2) What is one of your life’s most memorable experiences?

In the late 1970’s James, as the buyer of antique jewelry, purchased a man’s 5 stone diamond ring. One of the diamonds had a strange appearance as it didn’t display the normal brilliance expected in a diamond. It appeared to have a hazy line through the entire middle of the stone. 

James sent the diamond to the GIA and received a phone call  from an excited Richard Liddicoat, then the President of GIA. He had received numerous tributes during his lifetime, including the naming of the tourmaline species liddicoatite. But he had one honor that stood above all: “Father of Modern Gemology.” Richard passed away in 2002.

Richard explained that the diamond was the only known example of what was termed ‘Gliding’. There were no known examples until this find. Theorists had determined that such an event could occur if optimal conditions in the earth such as heat, location, pressure, etc. were present.

More specifically, the rough diamond material had to be molten but in the cooling stage. Also, and most importantly, there had to have been volcanic action within a certain distance. If, at the time of the volcanic action, a portion of the diamond material contained a weak adhesion between layers of the atomic structure there could be a slight shift in a portion of the entire mass causing a cloudy line.

James and Richard had met a couple of times in New York City at the International Gem shows. We always went to lunch and talked for hours–once we were even told they were closing and we had to leave.

James recalls that . . . one day, Richard paused during our phone conversation and then continued by asking if I would consider selling the diamond to GIA. I said absolutely not! There was silence on the other end of the phone until he finally said he thought we were friends. I said we are, but I still won’t sell the diamond. He asked why. I said because I would gift it to him. He was very relieved and said the next dinner was on him. Unfortunately, We never got to have that dinner.

The event was published, as Richard had promised, in a magazine the Institute has published since the war ended in 1945 called “Gems and Gemology.” James no longer has the copy he received, or he cannot find it since he probably lost in one of his many moves.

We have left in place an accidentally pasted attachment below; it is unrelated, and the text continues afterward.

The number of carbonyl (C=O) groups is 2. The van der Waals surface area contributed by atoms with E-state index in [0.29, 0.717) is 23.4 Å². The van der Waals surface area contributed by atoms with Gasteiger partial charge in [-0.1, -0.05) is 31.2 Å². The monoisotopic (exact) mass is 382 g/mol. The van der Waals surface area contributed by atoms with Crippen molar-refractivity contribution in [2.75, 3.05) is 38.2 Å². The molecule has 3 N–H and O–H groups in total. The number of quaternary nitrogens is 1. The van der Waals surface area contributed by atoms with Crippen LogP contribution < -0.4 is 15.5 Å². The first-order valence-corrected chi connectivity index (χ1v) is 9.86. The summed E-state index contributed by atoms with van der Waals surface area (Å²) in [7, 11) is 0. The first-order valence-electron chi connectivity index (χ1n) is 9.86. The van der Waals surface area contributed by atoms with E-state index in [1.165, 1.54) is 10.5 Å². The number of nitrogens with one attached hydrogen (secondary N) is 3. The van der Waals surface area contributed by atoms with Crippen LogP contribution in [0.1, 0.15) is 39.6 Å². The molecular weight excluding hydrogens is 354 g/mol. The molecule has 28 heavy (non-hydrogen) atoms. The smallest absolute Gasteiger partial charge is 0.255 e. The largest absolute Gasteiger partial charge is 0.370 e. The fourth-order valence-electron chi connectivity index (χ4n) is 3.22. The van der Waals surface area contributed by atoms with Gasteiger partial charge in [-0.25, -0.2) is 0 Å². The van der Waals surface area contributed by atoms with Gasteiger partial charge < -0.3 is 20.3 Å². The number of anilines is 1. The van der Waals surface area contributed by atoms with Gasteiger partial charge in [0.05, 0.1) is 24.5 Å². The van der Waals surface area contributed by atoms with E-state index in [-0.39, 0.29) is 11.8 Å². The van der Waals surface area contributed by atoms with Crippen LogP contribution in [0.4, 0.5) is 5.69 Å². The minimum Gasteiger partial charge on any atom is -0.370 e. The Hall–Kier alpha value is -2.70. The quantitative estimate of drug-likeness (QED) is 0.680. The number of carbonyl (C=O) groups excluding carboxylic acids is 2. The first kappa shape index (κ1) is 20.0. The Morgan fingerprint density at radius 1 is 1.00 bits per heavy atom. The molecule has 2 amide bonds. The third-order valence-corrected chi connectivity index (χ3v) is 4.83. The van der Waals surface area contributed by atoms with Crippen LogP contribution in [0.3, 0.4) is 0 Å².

The magazine displayed a picture of the loose diamond and it stated information about its formation in an event called a “Gliding” and that the diamond would be used as a teaching aid at GIA. And, it was named the “Jim Hobbs of Sawyers Jewelry” diamond!

The magazines were 5 3/4 x 8 1/2” until 1981 when the size was changed to 10 x 8”. James is sure the magazine he is looking for was the smaller size, therefore pre-1981. He has purchased 25 magazines ending in 1979 with no luck. He recently found the last two magazines published in 1979 and the first two in 1980. He has not received them yet, but is hopeful. If the article isn’t in them he will have to search for the last two copies published in 1980.

If you have any of these magazines of this vintage, James would love to hear from you!

3) What was Woodsville like when you were a child?

When I was young the railroad tracks, 4-5 tracks wide, ran parallel with Central street. There were as many as 75 trains a day rumbling through town. Downtown stores were busy with locals and those arriving by train.

Rooming houses were always full, especially with railroad men that were here for the night to return back home the next day. There were several hotels in town including the Parker House and the Wentworth! And there was the theater and the Dandy Diner as well.

Parade in Woodsville, New Hampshire

Parade in Woodsville, New Hampshire

In those days the street were tree lined and music from band concerts were a weekly event. Carnivals and circuses came to town and the grammar school playgrounds were filled with children playing every summer evening. Jobs were plentiful if you were willing to shovel snow, weed gardens, deliver papers and mow lawns.

4) Compare and contrast Woodsville to today?

In earlier days everyone knew everyone and drugs were only used in hospitals.

5) How would you change Woodsville moving forward?

I would put strict restrictions on those purchasing houses just to supply rentals to those too lazy to work. Most of the landlords are not financially able to maintain our historical buildings. Most are out-of-town owners. There should be severe penalties for unkept trash receptacles and a monthly fee paid to the precinct based on the number of apartments and the number of people living in each building.

There should also be a more aggressive program for removing dilapidated, abandoned, rat, skunk and raccoon infested buildings, instead of just admitting it is a town-wide problem and then ignoring the issue! And residents have to start realizing that zoning is needed. (Editor’s Note: We have previously discussed the potential of Form-Based zoning)

Young and old alike enjoy Jim’s free downloads of his Childrens short stories!

“A. Tree”

Toothpicks, Bubbles and a Mirangus Bush!

Boris, the tame boar

“SCHROOMS”

SCHROOM MOUNTAIN

HAPPY BIRTHDAY

I FEED THE SQUIRRELS

IF I COULD BE

Mossie Children’s Book #1